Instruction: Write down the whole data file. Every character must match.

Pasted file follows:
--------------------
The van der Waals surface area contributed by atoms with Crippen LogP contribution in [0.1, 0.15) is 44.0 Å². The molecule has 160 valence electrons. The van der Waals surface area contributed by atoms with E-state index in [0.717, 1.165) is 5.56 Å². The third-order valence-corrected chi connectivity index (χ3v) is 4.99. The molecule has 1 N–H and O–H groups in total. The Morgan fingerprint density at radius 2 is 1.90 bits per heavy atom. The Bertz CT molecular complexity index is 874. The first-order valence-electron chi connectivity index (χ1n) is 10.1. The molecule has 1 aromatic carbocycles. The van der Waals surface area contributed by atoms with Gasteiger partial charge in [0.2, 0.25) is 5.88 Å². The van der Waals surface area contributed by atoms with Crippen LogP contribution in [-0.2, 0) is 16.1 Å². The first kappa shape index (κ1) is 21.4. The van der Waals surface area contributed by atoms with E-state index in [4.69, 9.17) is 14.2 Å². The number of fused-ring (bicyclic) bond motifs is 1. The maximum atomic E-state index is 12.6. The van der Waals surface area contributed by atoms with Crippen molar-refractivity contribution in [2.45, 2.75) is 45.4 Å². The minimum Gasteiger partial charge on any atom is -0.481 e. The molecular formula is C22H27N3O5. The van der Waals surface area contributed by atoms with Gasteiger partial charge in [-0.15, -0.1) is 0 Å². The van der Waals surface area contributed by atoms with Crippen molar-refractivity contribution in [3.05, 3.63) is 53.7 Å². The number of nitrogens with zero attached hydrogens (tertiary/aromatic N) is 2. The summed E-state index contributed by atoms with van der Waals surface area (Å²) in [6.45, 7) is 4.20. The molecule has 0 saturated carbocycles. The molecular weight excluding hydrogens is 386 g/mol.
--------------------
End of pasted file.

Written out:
The van der Waals surface area contributed by atoms with Crippen LogP contribution in [0.1, 0.15) is 44.0 Å². The molecule has 160 valence electrons. The van der Waals surface area contributed by atoms with E-state index in [0.717, 1.165) is 5.56 Å². The third-order valence-corrected chi connectivity index (χ3v) is 4.99. The molecule has 1 N–H and O–H groups in total. The Morgan fingerprint density at radius 2 is 1.90 bits per heavy atom. The Bertz CT molecular complexity index is 874. The first-order valence-electron chi connectivity index (χ1n) is 10.1. The molecule has 1 aromatic carbocycles. The van der Waals surface area contributed by atoms with Gasteiger partial charge in [0.2, 0.25) is 5.88 Å². The van der Waals surface area contributed by atoms with Crippen LogP contribution in [-0.2, 0) is 16.1 Å². The first kappa shape index (κ1) is 21.4. The van der Waals surface area contributed by atoms with E-state index in [4.69, 9.17) is 14.2 Å². The number of fused-ring (bicyclic) bond motifs is 1. The maximum atomic E-state index is 12.6. The van der Waals surface area contributed by atoms with Crippen molar-refractivity contribution in [2.45, 2.75) is 45.4 Å². The minimum Gasteiger partial charge on any atom is -0.481 e. The molecular formula is C22H27N3O5. The van der Waals surface area contributed by atoms with Gasteiger partial charge in [-0.15, -0.1) is 0 Å². The van der Waals surface area contributed by atoms with Crippen molar-refractivity contribution in [3.05, 3.63) is 53.7 Å². The number of nitrogens with zero attached hydrogens (tertiary/aromatic N) is 2. The summed E-state index contributed by atoms with van der Waals surface area (Å²) in [6.45, 7) is 4.20. The molecule has 0 saturated carbocycles. The molecular weight excluding hydrogens is 386 g/mol.